Storytelling is the antidote to Americans' mistrust of science
Beyond just making us feel good and entertained, storytelling can effect change
With a collective exhale, we watched the Biden-Harris administration transition to power in January. We have a lot of work ahead to transform our unjust systems and address the defining crises of our time. For climate change and COVID-19, science will be critical for creating positive outcomes for people and planet Earth. But the United States just spent four years with the Trump administration downplaying and promoting distrust in science.
How do we move on from Trump’s post-truth era and build back trust in science? We do it with storytelling.
The 2020 Johns Hopkins COVID-19 Civic Life and Public Health Survey, which surveyed nearly 1,500 United States adults, revealed that trust in science was split almost evenly. Fifty-four percent reported trusting science “a lot”, while 46 percent reported trusting science “some”, “not much”, or “not at all”. Critically, the survey highlighted how trust supports mitigation efforts. It was trust in science – not political affiliation or other socioeconomic factors – that was most associated with people supporting social distancing.
In 2018, the Wellcome Global Monitor polled over 140,000 people across 140 countries in the Global North and Global South. Its findings identified levers that bolster trust in science. At the country level, income inequality mattered the most: in wealthy, low-inequality countries like Iceland and Norway, on average 30 percent of people had high trust in scientists. Conversely, in wealthy countries with high income inequality like the United States and Argentina, the average was only 19 percent. At the individual level, people with confidence in major institutions and opportunities to learn about science were more likely to view scientists as trustworthy.
We can pull these levers – especially at the individual level – to build back trust in science. When we are immersed in a story, our brains release a neurochemical called oxytocin. As oxytocin flows, we experience feelings of connectedness, generosity, and empathy. It's no wonder oxytocin is nicknamed the "love hormone". And that emotional stimulation is what gets us lost in a good story. Without a doubt, our brains are naturally tuned toward good storytelling.
Our affinity for storytelling transforms how audiences comprehend messages. As a result, storytelling allows scientists to deliver complex information in engaging and understandable ways. It takes audiences on a journey using characters and the scientific process. In focusing on people and process, storytelling moves science beyond data and help audiences comprehend why the work is important.
And the impact of storytelling works in two directions. Stories not only affect how storytellers influence audiences, but also how audiences perceive storytellers. Audiences see storytellers as warmer and more competent when listening to stories – thanks in part to the oxytocin flowing in their brains. In short: stories garner trust. Moving forward, incorporating stories into science will build positive associations between scientists and trustworthiness.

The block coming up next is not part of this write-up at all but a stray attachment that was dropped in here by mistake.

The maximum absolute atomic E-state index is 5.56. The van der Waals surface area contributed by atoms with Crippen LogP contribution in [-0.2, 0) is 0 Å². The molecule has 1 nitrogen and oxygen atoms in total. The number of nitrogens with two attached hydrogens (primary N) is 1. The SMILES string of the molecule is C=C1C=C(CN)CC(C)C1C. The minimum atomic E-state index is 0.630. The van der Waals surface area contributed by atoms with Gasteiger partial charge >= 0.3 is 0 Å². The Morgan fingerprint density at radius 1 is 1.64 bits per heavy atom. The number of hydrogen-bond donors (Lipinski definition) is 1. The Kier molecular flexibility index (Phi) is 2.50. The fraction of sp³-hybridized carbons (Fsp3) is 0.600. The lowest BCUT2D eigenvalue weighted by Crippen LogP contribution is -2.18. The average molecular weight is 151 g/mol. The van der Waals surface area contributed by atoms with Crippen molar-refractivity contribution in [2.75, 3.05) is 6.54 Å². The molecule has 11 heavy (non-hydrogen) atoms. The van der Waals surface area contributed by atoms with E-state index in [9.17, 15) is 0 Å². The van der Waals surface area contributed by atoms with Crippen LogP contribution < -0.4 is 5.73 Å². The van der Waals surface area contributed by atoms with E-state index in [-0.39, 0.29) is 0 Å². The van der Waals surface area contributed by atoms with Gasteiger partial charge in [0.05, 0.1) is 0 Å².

Importantly, the movement toward incorporating stories into science must include diverse storytellers and experiences. A Pew Research Center survey showed that 21 percent of Black Americans had “not too much” or “no” confidence in scientists acting in the best interest of the public. Only 11 percent of White Americans and 12 percent of Hispanic Americans answered similarly.
Black Americans are more skeptical about intentions of scientists – and justifiably so. Black Americans like Henrietta Lacks endured historic abuses in scientific research that undermined confidence in major institutions. It's a reminder that we are not only dismantling distrust from the last four years, but also from a longer racist history. As we engage in storytelling, passing the microphone to diverse storytellers will be critical for building trust in science. By holding witness to a range of experiences, we can build trust across communities that were historically excluded from the scientific process.
History tells us that, beyond just making us feel good and entertained, storytelling can effect change. The 1960s were a tumultuous and divisive time for the United States, marked by political assassinations, the civil rights movement, and the Vietnam War. Simultaneously, a pesticide called DDT was poisoning wildlife and contaminating our soil and drinking water. And in 1962, Rachel Carson exposed the adverse environmental impacts through storytelling with her book Silent Spring. Ultimately, her stories catalyzed federal regulations that still exist today. Silent Spring is a testament to the power of storytelling in science and its ability to bring about positive change – even in times of crisis.
We have a long road ahead to dismantle the distrust from Trump’s post-truth era and our long racist history. It will take time, energy, and empathy. But with the power of storytelling, we can begin to build back trust in science. Let's get started.